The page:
Virginia Heffernan’s article in The New York Times, Calling Blue: And on That Farm He Had a Cellphone, dated 26th January 2007, talks about a television series show for children that tries to teach children about farm life (Heffernan, 2007). . The article talks about many issues that are both contemporary and traditional. Through the article, many issues have been raised by the author. For instance, the article has revealed the changes that have been brought up by cell phones. Ever since their invention, cell phones have played an integral role in shaping how humans communicate with one another. Through cell phones, the world has been converted into a global village where people can share almost anything with others who are far away. They are also portable as people can walk with their cell phones and access its content anywhere and at any time. That was not possible before their invention. The article talks about Nick Jr. planning to release the show on multiple channels. One of those channels is through “wireless carriers” (Heffernan, 2007). That shows that cell phones are a great avenue for spreading the message. The producers of the show can share the themes of the show to many people around the world through their cell phones without the need of watching television. Many people can access cell phones thereby making it easier to communicate the shows main message.
The article also has an underlying claim by the author is that the children of nowadays are not conversant with farm life. Therefore, they do not need to learn about it. She feels that farm life is a lifestyle that has become obsolete and outdated. Thus, they should not be taught to children. Instead, children should be taught “about A.T.M., ring tones, cup holders, and Best Buys” (Heffernan, 2007). That claim is easily noticed in the first few paragraphs of the article.
Although many people may think that the author’s claim are wide off the mark, he qualifies those claims in the article. The author is certain that today’s generation will not benefit from any education derived from the life in the farm. She does not seem to discuss the probability or the possibility of that happening. She seems to have the fact about the situation thereby qualifying her claims. She claims that instead of teaching children how to conduct their activities on the farm, children should be schooled how to operate ATMs. They should also be taught what cubicles are or how to set their cell phones’ ringtones. Children should also be taught how to conduct Best Buys. By teaching them all those, the will be in tandem with the changing technology (Ramey, 2012). Thus, they will be able to cope with any advancement in technology.
I find the author’s argument valid and convincing to the readers. Farm life played a crucial role in shaping the life of people in the past. It gave people life lessons that have benefited today’s society. However, the world has been overtaken by technology. Everything depends on technology and its advancement. Many activities that were done on the farm are now conducted by machines so as to make work easier and faster. As a result, the role that people play in the farms has been curtailed (Ramey, 2012). Therefore, it would be pointless to teach children some farm activities that will almost become obsolete in the future. Instead, children should be taught how to operate those machines so as to save both the energy and time. For instance, people used to milk cows that took a lot of time and energy to finish. With technological advancements, milking machines have been invented to help with the milking process.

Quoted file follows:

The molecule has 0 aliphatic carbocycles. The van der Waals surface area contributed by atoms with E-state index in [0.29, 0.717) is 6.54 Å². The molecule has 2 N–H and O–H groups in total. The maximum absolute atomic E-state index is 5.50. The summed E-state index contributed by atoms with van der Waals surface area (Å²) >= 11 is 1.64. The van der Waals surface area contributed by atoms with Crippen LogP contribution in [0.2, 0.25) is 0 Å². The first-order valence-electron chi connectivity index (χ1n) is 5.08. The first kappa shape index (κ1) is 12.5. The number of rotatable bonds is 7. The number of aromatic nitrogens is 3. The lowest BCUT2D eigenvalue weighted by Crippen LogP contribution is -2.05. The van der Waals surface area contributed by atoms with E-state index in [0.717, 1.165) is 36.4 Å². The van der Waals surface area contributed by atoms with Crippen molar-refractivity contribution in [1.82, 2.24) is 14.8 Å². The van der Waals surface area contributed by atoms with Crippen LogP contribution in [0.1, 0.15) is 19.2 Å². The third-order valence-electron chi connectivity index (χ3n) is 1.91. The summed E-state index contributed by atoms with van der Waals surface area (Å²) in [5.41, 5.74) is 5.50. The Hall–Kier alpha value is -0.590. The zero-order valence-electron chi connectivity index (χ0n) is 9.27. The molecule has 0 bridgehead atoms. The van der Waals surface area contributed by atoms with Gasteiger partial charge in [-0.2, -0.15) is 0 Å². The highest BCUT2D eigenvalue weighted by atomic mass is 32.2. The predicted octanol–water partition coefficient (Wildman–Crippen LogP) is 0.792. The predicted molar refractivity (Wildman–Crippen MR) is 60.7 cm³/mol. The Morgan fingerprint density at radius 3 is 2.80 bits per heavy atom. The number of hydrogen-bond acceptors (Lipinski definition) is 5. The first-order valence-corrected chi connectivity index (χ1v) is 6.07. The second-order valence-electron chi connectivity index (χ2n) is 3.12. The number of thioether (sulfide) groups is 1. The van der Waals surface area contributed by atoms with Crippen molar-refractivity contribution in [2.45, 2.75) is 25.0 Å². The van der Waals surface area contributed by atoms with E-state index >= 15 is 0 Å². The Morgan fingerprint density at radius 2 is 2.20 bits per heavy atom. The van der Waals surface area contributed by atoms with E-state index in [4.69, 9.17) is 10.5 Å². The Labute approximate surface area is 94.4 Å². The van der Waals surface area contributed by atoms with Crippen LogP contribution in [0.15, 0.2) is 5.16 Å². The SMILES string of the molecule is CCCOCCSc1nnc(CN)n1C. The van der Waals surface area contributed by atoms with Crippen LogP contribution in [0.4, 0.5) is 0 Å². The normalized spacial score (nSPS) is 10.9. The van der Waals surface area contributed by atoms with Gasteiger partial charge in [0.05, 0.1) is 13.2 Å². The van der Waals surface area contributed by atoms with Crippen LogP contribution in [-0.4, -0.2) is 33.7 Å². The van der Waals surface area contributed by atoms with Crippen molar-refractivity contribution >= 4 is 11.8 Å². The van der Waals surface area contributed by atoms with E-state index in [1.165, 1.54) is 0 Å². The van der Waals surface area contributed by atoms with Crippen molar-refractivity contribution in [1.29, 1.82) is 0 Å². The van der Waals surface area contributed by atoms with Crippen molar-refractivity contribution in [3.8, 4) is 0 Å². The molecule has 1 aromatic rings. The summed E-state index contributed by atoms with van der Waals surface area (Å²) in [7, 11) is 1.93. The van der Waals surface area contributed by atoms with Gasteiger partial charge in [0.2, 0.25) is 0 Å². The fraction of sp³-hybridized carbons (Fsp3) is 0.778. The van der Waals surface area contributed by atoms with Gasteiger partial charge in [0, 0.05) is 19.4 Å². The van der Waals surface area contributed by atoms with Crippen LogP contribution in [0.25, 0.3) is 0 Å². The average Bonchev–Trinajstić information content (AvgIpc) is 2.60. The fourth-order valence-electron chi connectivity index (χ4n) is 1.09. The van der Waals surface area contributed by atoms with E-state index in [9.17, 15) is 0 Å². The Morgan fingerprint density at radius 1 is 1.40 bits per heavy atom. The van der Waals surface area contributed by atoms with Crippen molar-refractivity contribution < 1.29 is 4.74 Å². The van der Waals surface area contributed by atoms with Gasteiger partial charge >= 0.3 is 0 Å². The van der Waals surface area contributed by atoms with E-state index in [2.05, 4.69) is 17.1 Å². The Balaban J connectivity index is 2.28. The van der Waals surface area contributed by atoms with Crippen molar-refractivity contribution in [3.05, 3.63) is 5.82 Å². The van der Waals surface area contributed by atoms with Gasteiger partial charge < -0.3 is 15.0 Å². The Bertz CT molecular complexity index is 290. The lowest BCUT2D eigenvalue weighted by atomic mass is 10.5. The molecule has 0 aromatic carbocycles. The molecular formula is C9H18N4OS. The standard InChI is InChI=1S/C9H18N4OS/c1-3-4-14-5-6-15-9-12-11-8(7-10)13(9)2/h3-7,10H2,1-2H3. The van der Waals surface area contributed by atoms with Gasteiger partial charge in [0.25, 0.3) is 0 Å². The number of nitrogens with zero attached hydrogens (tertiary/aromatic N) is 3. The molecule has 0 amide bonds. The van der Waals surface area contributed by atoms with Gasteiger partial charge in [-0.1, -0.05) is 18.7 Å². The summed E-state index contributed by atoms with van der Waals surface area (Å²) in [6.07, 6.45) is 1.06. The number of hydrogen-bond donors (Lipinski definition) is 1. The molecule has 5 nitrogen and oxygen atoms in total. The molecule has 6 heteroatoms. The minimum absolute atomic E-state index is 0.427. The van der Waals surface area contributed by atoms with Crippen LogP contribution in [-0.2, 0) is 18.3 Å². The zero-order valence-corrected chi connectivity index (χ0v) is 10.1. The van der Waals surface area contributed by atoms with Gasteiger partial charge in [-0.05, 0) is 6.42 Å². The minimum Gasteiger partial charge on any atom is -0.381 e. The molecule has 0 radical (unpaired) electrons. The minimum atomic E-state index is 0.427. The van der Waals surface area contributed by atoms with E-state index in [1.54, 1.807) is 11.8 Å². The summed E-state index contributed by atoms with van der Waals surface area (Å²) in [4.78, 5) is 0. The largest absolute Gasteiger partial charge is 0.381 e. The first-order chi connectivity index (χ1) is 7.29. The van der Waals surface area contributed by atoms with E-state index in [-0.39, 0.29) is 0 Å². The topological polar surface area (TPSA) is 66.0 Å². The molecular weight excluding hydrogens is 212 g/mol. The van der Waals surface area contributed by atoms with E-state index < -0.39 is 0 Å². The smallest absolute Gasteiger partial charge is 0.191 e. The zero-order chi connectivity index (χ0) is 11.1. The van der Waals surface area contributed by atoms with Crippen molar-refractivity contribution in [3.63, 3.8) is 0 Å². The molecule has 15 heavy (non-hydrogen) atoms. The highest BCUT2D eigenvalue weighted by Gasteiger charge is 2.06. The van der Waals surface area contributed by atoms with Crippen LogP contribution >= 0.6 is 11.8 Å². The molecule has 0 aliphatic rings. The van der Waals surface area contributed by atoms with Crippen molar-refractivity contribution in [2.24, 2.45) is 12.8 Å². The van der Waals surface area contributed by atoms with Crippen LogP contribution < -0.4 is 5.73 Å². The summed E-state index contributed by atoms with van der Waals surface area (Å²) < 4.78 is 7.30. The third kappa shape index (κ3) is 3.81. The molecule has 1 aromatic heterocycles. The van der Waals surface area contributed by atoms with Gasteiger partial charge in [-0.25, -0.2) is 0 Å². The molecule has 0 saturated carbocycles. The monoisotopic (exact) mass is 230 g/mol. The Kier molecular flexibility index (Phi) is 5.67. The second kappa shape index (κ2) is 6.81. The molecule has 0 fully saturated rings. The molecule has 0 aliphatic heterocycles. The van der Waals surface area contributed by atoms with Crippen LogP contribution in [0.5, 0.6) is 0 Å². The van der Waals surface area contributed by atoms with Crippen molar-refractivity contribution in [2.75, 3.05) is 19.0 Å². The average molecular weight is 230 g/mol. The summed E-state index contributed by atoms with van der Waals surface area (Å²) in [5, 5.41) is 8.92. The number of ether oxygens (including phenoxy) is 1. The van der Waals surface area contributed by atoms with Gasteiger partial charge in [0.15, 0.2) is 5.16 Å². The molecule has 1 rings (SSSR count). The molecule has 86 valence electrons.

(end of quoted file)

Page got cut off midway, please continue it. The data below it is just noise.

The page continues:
Moreover, the author warrants that “Blue’s Room” is a show that has become outdated and should not be shown in today’s world (Heffernan, 2007). She claims that although the producers’ intentions were good, the spin-off show should not have been produced. She backs he warrants by claiming that nowadays children are more interested in learning how to use technological gadgets such as cell phones and ATM’s instead of learning farm activities like milking a cow. She also states that family farms have become scarce due to the agribusiness that is being conducted by people. Therefore, the children will find it hard to learn about farm life and if they do it would not benefit them in today’s world (Ramey, 2012).
I agree with the warrants presented by the author. Although the experience of farm life might sound exciting to some children, the majority of them will shun the experience. Many children would rather sit and concentrate on their electronic gadgets than go out in the field and milk cows or collect eggs. That means that the experience is slowly fading as children are becoming more entertained by their cell phones, iPods, and iPads. Farm life will present a distraction to their usual life, and many will not enjoy it.
Despite all those arguments by the author on why farm life may be detrimental to children, a rebuttal argument will still suffice. Not all children will hate the experience of a farm life. There is a small percentage of children who will greatly enjoy the experience thereby gaining ample knowledge that might help them in other fields. The technology might help people in saving time and energy, but there are instances that necessitate people to discard the technology and get their hands dirty to work. In those instances, farm life is vital.
Heffernan, V. (2007). TELEVISION REVIEW – Calling Blue – And on That Farm He Had a Cellphone. The New York Times. Retrieved from http://query.nytimes.com/gst/fullpage.html?res=9F0CE0D7163FF935A15752C0A9619C8B63Ramey, K. (2012). Use of Technology In Agriculture | Use of Technology. Retrieved from http://www.useoftechnology.com/technology-agriculture/